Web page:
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Instability

Controlling instability growth

Original name flow_instab.tiff Credit: Nick Jamieson

When conditions change, some steady flows start to oscillate. These oscillations can develop into nonlinear phenomena such as turbulence. This is sometimes useful and sometimes not. Using tools from linear algebra, dynamical systems, and optimal control, we can predict the shape of oscillations, how they will develop, and how to control them, for example by suppressing or enhancing their growth.

 Top: Contours of the vertical velocity of the most unstable motion that develops on the flow around a cylinder at Reynolds number 50. This develops into von Kármán vortex shedding as the amplitude increases.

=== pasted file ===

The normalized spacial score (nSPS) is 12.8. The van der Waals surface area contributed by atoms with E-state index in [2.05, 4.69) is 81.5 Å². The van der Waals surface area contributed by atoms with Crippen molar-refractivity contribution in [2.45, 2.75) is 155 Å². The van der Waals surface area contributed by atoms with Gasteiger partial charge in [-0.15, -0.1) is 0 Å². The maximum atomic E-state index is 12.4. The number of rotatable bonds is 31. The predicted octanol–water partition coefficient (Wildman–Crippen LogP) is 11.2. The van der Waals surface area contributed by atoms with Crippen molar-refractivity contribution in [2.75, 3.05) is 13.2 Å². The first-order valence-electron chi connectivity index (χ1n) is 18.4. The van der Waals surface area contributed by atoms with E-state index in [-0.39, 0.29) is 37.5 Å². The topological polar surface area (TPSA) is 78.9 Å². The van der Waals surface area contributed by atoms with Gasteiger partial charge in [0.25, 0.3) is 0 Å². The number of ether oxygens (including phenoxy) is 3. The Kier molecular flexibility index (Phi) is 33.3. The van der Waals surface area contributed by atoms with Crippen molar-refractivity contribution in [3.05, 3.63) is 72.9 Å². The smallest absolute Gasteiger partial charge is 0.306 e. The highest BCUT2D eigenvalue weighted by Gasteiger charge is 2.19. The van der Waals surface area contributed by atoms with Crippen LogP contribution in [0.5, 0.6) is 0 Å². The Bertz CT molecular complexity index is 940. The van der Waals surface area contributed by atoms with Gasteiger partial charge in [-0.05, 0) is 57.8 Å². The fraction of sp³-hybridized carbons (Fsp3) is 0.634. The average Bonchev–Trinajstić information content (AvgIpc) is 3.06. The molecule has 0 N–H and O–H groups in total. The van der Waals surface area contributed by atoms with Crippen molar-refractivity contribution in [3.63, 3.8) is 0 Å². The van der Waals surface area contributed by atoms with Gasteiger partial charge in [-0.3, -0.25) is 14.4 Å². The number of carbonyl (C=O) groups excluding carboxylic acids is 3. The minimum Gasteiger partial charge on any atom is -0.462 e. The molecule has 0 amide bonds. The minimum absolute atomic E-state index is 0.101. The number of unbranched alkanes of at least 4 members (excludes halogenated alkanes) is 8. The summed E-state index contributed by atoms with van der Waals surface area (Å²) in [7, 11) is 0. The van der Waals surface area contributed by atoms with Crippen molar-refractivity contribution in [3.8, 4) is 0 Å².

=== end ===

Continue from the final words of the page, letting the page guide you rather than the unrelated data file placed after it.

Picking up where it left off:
Bottom: Contours of the regions of the flow that are most receptive to forcing if one wants to stimulate or suppress von Kármán vortex shedding. The most receptive regions are at the points where the boundary layer around the cylinder separates.